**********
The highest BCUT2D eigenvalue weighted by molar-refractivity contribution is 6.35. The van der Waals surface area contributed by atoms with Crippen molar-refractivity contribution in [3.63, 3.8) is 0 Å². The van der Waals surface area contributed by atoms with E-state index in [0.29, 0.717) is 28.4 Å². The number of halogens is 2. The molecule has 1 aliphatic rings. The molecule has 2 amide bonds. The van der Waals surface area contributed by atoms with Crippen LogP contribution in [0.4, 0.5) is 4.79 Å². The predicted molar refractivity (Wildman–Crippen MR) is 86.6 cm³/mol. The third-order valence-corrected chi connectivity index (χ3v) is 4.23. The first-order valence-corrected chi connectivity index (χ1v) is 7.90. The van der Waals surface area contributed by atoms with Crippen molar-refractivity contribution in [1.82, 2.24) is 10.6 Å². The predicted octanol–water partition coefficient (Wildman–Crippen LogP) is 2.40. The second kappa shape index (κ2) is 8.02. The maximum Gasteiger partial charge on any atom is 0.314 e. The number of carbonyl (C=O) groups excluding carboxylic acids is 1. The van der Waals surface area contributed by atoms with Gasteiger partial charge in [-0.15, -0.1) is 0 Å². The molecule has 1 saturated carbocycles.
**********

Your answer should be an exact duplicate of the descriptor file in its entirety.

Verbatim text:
The highest BCUT2D eigenvalue weighted by molar-refractivity contribution is 6.35. The van der Waals surface area contributed by atoms with Crippen molar-refractivity contribution in [3.63, 3.8) is 0 Å². The van der Waals surface area contributed by atoms with E-state index in [0.29, 0.717) is 28.4 Å². The number of halogens is 2. The molecule has 1 aliphatic rings. The molecule has 2 amide bonds. The van der Waals surface area contributed by atoms with Crippen LogP contribution in [0.4, 0.5) is 4.79 Å². The predicted molar refractivity (Wildman–Crippen MR) is 86.6 cm³/mol. The third-order valence-corrected chi connectivity index (χ3v) is 4.23. The first-order valence-corrected chi connectivity index (χ1v) is 7.90. The van der Waals surface area contributed by atoms with Crippen molar-refractivity contribution in [1.82, 2.24) is 10.6 Å². The predicted octanol–water partition coefficient (Wildman–Crippen LogP) is 2.40. The second kappa shape index (κ2) is 8.02. The maximum Gasteiger partial charge on any atom is 0.314 e. The number of carbonyl (C=O) groups excluding carboxylic acids is 1. The van der Waals surface area contributed by atoms with Gasteiger partial charge in [-0.15, -0.1) is 0 Å². The molecule has 1 saturated carbocycles.